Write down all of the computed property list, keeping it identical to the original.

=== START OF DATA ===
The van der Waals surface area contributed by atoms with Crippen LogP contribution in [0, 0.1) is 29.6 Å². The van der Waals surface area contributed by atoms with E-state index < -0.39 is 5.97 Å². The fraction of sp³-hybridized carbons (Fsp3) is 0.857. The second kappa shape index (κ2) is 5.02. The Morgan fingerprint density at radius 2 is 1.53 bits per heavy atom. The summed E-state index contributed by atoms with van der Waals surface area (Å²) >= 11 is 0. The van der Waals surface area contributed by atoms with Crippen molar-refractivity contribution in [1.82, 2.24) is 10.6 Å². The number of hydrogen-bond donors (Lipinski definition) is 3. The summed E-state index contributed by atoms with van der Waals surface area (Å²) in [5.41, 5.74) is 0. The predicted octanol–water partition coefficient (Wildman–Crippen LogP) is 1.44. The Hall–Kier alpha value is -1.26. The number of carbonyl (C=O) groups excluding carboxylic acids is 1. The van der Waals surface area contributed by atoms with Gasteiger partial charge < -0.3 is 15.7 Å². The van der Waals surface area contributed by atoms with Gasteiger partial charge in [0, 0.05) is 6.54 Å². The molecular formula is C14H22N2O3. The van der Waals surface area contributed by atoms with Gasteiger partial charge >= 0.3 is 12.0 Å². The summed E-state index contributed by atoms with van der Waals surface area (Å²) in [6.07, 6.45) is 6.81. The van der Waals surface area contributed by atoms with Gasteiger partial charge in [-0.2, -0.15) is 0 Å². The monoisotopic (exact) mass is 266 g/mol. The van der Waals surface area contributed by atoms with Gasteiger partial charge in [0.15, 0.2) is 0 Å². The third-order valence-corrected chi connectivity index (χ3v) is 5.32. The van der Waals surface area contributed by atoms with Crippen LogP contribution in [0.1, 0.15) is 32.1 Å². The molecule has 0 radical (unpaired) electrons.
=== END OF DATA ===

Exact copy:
The van der Waals surface area contributed by atoms with Crippen LogP contribution in [0, 0.1) is 29.6 Å². The van der Waals surface area contributed by atoms with E-state index < -0.39 is 5.97 Å². The fraction of sp³-hybridized carbons (Fsp3) is 0.857. The second kappa shape index (κ2) is 5.02. The Morgan fingerprint density at radius 2 is 1.53 bits per heavy atom. The summed E-state index contributed by atoms with van der Waals surface area (Å²) >= 11 is 0. The van der Waals surface area contributed by atoms with Crippen molar-refractivity contribution in [1.82, 2.24) is 10.6 Å². The number of hydrogen-bond donors (Lipinski definition) is 3. The summed E-state index contributed by atoms with van der Waals surface area (Å²) in [5.41, 5.74) is 0. The predicted octanol–water partition coefficient (Wildman–Crippen LogP) is 1.44. The Hall–Kier alpha value is -1.26. The number of carbonyl (C=O) groups excluding carboxylic acids is 1. The van der Waals surface area contributed by atoms with Gasteiger partial charge < -0.3 is 15.7 Å². The van der Waals surface area contributed by atoms with Gasteiger partial charge in [0, 0.05) is 6.54 Å². The molecular formula is C14H22N2O3. The van der Waals surface area contributed by atoms with Gasteiger partial charge >= 0.3 is 12.0 Å². The summed E-state index contributed by atoms with van der Waals surface area (Å²) in [6.07, 6.45) is 6.81. The van der Waals surface area contributed by atoms with Gasteiger partial charge in [-0.2, -0.15) is 0 Å². The monoisotopic (exact) mass is 266 g/mol. The van der Waals surface area contributed by atoms with Gasteiger partial charge in [0.15, 0.2) is 0 Å². The third-order valence-corrected chi connectivity index (χ3v) is 5.32. The van der Waals surface area contributed by atoms with Crippen LogP contribution in [0.1, 0.15) is 32.1 Å². The molecule has 0 radical (unpaired) electrons.